Shipping Included

by - 12:20:00 PM

Being the youngest of seven, Josh tends to live a life of his own. Without speaking my mind too much (something I'm obviously not accustomed to) I'll just say that sometimes he thinks the world does indeed revolve around him; maybe that the world, and all it's occupants, are aware of him and where he belongs. Thinking about Josh, I'm reminded of a quote said by Sue Sylvester, a character in the TV Series "Glee." Sue says something like, "I will no longer be carrying around photo ID. Want to know why? People should know who I am." This is why we felt it necessary to label him, along with the luggage, in the airport on the way to Vietnam-just in case the whole world is not aware of who he is.

Lately, I've been able to relate to Josh (and, yes, I'm purposefully not acknowledging the fact that Josh probably learned this train of thought from Yours Truly-in order to make myself feel a little better). I've been fighting illness for over a week now. And I mean it when I say fighting. I'm sleeping like there's no resurrection, making a conscious effort to eat better, buying orange juice it's going out of style, and let's not mention the Sudafed being popped as though it's 1999. Healing? Negative. Last night I was awake at 1:30 am, coughing, aching, and could be found watching Hannah Montana until 6:30 when it was time for work.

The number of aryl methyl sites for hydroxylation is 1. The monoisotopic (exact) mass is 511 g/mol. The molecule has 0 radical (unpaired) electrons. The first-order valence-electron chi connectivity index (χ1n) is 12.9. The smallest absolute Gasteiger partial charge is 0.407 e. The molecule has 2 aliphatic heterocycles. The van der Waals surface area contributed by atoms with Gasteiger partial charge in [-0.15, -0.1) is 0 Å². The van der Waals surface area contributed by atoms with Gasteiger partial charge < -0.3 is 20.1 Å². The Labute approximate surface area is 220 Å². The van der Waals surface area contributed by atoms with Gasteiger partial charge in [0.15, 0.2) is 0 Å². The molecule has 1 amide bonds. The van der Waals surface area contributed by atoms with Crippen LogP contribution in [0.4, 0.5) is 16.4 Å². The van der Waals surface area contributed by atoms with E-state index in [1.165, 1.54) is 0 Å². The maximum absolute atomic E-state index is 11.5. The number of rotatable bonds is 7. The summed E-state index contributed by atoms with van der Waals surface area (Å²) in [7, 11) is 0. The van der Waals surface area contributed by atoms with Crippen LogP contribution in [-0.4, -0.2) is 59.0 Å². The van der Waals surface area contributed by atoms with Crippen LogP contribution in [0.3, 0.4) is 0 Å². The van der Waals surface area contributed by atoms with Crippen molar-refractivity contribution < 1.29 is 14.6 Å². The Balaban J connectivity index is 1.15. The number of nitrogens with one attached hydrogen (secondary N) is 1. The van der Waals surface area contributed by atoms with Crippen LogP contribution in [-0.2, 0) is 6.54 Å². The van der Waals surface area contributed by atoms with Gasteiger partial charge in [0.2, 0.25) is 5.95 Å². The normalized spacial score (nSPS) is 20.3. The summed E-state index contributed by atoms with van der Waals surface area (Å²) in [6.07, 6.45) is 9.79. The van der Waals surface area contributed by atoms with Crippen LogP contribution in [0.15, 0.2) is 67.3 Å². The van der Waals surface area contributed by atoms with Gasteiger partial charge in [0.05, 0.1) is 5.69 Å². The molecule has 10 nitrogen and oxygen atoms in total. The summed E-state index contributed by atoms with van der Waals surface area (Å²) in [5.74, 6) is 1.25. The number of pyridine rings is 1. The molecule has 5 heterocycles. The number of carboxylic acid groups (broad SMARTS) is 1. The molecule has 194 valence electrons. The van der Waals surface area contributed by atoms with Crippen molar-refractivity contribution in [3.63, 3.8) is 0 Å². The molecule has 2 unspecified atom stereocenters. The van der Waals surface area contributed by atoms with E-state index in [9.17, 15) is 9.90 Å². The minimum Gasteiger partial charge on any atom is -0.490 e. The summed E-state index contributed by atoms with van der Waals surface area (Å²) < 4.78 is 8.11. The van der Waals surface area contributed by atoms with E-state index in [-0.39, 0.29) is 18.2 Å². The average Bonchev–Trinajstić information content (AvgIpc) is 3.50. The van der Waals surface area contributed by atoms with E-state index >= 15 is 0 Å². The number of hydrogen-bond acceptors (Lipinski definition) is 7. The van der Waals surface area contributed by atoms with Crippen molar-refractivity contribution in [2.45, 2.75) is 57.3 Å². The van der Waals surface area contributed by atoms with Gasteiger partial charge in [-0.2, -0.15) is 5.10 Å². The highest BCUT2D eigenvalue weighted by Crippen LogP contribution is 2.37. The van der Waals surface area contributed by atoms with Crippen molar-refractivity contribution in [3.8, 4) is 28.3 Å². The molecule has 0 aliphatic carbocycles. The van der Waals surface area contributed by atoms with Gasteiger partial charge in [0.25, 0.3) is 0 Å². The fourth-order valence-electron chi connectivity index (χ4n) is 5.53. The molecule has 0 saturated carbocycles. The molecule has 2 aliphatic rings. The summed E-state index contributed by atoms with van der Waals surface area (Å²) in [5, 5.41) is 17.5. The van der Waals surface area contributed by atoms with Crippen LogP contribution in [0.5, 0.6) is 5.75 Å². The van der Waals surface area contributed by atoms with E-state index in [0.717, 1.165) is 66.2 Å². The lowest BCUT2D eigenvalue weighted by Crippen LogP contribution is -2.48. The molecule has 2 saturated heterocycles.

Needless to say, I'm feeling a little lost. I wish someone would be constantly aware of me, and if they weren't they would automatically put me on a conveyor belt to be sent to someone who does know me-and hopefully cares. I made the comment to my roommate last night, "I feel like I need to sleep for 13 days, then spend 12 hours in a giant hug with a croissant and hot chocolate."

I wouldn't mind being labeled with my home address, either. That sounds marvelous. I can shipped back to that lovely street in P-town. That street where my mom won't be the only one aware of me, but multiple mother figures to take care of me, feed me peanut M&M's, and probably loan me a book or two.

But, I'll acknowledge reality, and admit that it's slightly stupid and dorky to wear my dad's name and address on my back. I'm also the first to admit that nice, perfect boys are the best substitute to a conveyor belt directed toward home.

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